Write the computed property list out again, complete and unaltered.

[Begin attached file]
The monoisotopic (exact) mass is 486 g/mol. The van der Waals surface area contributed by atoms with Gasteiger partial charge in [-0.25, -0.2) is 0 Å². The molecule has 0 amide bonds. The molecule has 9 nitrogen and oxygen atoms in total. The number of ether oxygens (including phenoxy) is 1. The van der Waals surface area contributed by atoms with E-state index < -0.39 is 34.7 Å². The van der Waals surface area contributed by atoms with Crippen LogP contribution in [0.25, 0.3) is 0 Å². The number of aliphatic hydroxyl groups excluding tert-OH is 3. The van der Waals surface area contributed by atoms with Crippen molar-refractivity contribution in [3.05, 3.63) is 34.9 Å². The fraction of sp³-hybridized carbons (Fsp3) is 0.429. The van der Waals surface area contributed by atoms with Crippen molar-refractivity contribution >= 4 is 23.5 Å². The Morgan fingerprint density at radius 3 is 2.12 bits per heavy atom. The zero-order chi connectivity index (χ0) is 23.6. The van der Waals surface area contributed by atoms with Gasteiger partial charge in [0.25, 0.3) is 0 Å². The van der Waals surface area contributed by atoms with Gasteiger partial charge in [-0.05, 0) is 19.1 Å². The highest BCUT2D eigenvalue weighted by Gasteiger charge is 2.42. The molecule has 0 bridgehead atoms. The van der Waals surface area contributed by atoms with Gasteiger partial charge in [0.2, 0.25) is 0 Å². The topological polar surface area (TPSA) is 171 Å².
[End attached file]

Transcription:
The monoisotopic (exact) mass is 486 g/mol. The van der Waals surface area contributed by atoms with Gasteiger partial charge in [-0.25, -0.2) is 0 Å². The molecule has 0 amide bonds. The molecule has 9 nitrogen and oxygen atoms in total. The number of ether oxygens (including phenoxy) is 1. The van der Waals surface area contributed by atoms with E-state index < -0.39 is 34.7 Å². The van der Waals surface area contributed by atoms with Crippen LogP contribution in [0.25, 0.3) is 0 Å². The number of aliphatic hydroxyl groups excluding tert-OH is 3. The van der Waals surface area contributed by atoms with Crippen molar-refractivity contribution in [3.05, 3.63) is 34.9 Å². The fraction of sp³-hybridized carbons (Fsp3) is 0.429. The van der Waals surface area contributed by atoms with Crippen molar-refractivity contribution >= 4 is 23.5 Å². The Morgan fingerprint density at radius 3 is 2.12 bits per heavy atom. The zero-order chi connectivity index (χ0) is 23.6. The van der Waals surface area contributed by atoms with Gasteiger partial charge in [0.25, 0.3) is 0 Å². The van der Waals surface area contributed by atoms with Gasteiger partial charge in [-0.05, 0) is 19.1 Å². The highest BCUT2D eigenvalue weighted by Gasteiger charge is 2.42. The molecule has 0 bridgehead atoms. The van der Waals surface area contributed by atoms with Gasteiger partial charge in [0.2, 0.25) is 0 Å². The topological polar surface area (TPSA) is 171 Å².